The #1 VC fallacy in venture development is that getting VC means venture success. The reality is that 80% – 90% fail with VC.
The #2 fallacy in venture development is that first movers dominate. Research, and entrepreneurs like Steve Jobs, Sam Walton, Michael Dell, and Brian Chesky suggest that they do not. You need to be a smart mover, not just a first mover. To develop unicorns, product innovation is not as important as strategic innovation and unicorn skills on an emerging trend.
The 3rd Fallacy of Venture Development from Lisa Su: Now here is a third fallacy stated eloquently by Dr. Lisa Su, the CEO of AMD, and a Ph.D. in electrical engineering from MIT: “I saw that MIT Ph.D.’s worked for Harvard MBAs, and the truth is that made absolutely no sense to me.”
2 Key Questions
This raises two questions:
· Can smart technologists be trained to start and build more unicorns, and
· How do you teach unicorn-building skills to smart technologists?
With her skills, expertise and talent, Su has made it to the top of one of the world’s most important companies, at a time when artificial intelligence and the need for AI chips is exploding. And she has proven her genius at taking a small, failing semiconductor company and turning it around to one of the leading companies in a key industry.
Three lessons from Lisa Su’s experience for potential CEOs and Unicorn-Entrepreneurs.
#1. Examine your assumptions. There is no reason to give a free pass to Harvard and Stanford MBAs. There is talent elsewhere. Just because someone chose to get an MBA degree does not mean that they are great leaders. What they have learned in full-time business programs can be taught quite easily in executive education programs.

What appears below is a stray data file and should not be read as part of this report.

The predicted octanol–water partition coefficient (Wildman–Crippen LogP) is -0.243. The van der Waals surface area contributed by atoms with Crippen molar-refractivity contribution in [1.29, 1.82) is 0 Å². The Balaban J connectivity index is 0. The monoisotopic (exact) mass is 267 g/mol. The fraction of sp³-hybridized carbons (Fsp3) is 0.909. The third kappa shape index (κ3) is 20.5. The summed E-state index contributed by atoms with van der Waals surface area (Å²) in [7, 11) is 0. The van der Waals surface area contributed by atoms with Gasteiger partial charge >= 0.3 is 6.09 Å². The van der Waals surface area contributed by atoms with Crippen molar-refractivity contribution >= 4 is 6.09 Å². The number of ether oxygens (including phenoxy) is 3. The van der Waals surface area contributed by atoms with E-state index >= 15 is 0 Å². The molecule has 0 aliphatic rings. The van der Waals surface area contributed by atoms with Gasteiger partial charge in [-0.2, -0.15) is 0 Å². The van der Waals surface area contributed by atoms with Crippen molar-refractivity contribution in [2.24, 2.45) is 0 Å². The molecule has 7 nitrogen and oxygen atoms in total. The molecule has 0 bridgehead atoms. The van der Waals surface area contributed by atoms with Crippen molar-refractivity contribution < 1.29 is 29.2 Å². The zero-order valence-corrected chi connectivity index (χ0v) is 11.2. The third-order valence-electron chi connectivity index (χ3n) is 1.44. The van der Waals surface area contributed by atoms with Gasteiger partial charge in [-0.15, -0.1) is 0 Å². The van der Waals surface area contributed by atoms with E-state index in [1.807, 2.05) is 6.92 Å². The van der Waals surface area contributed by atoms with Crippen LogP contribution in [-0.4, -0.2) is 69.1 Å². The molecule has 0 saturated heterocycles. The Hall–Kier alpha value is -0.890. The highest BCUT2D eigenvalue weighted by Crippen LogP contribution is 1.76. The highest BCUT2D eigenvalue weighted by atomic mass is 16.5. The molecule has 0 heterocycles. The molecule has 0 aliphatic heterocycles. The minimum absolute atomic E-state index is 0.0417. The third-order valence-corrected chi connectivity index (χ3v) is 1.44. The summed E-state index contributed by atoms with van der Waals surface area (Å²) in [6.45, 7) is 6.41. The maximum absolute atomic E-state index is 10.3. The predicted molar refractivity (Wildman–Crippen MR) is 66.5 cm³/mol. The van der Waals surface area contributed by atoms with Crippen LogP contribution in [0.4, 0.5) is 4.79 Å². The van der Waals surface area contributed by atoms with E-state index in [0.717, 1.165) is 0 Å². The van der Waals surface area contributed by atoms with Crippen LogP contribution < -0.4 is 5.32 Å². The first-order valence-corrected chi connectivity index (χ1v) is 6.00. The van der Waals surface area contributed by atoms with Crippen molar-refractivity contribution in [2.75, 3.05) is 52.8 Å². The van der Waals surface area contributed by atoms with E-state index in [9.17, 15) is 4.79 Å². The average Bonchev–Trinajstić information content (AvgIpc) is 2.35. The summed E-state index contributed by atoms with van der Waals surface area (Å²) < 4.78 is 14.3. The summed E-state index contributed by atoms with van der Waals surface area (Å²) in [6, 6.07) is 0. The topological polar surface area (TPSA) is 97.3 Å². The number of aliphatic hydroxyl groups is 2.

#2. Technical expertise is important in tech-based industries. In tech-based industries, technology skills may be more important than sales and marketing skills. Even great salespeople cannot sell obsolete and poor products in tech-based markets. Nearly every billion-dollar entrepreneur had some degree of technical skills in the emerging industry he/ she entered.
· Sam Walton (Walmart) and Dick Schulze (Best Buy) knew retail.
· Gordon Moore and Robert Noyce (Intel) knew semiconductors.
· Bill Gates, Steve Jobs, and Michael Dell knew PCs – they had played with them as teenagers.
· Mark Zuckerberg knew coding – he was offered $1 million to improve the software he developed as a teenager.
#3. Adding leadership skills to tech experts may be easier than adding tech expertise to MBAs. If the executive has leadership traits and interests, it is easier to teach finance and leadership skills to those who have technical skills than it is to teach highly technical skills to finance experts. The basics of finance can be taught in a few weeks.
Unicorn Skills for Talented Technologists
Using the experience of Billion-Dollar Entrepreneurs, who built businesses from startup to more than $1 billion in sales and marketing, here are eight skills that can help all executives and entrepreneurs, including technologists, develop unicorns:
· Technical and operations skills are a paramount need, and especially in emerging industries, to know how to develop the right products and to stay in the lead in the future.
· Sales skills to sell without wasting scarce capital on wasteful marketing strategies.
· Financial skills to finance right and invest wisely in order to do more with less.
· Launch (or re-launch) skills to takeoff with less wasted capital — before the cash runs out.
· Control, organization, and leadership skills to control the company, find and motivate the right people, and lead to win against formidable competitors.
Finance skills to lead unicorns can be taught in a few weeks. Tech skills to build unicorns and lead the world take much longer.
MY TAKE: Finance and leadership skills and finance-smart unicorn strategies are not the sole prerogative of MBAs, Harvard or otherwise. All entrepreneurs can be taught the needed finance and leadership skills and not be replaced by the VCs as happens in up to about 85% of VC-funded ventures. For corporate boards it is imperative that they abandon their prejudices about pedigree, school, race, and gender, and evaluate potential based on talent, skills, track record, and character.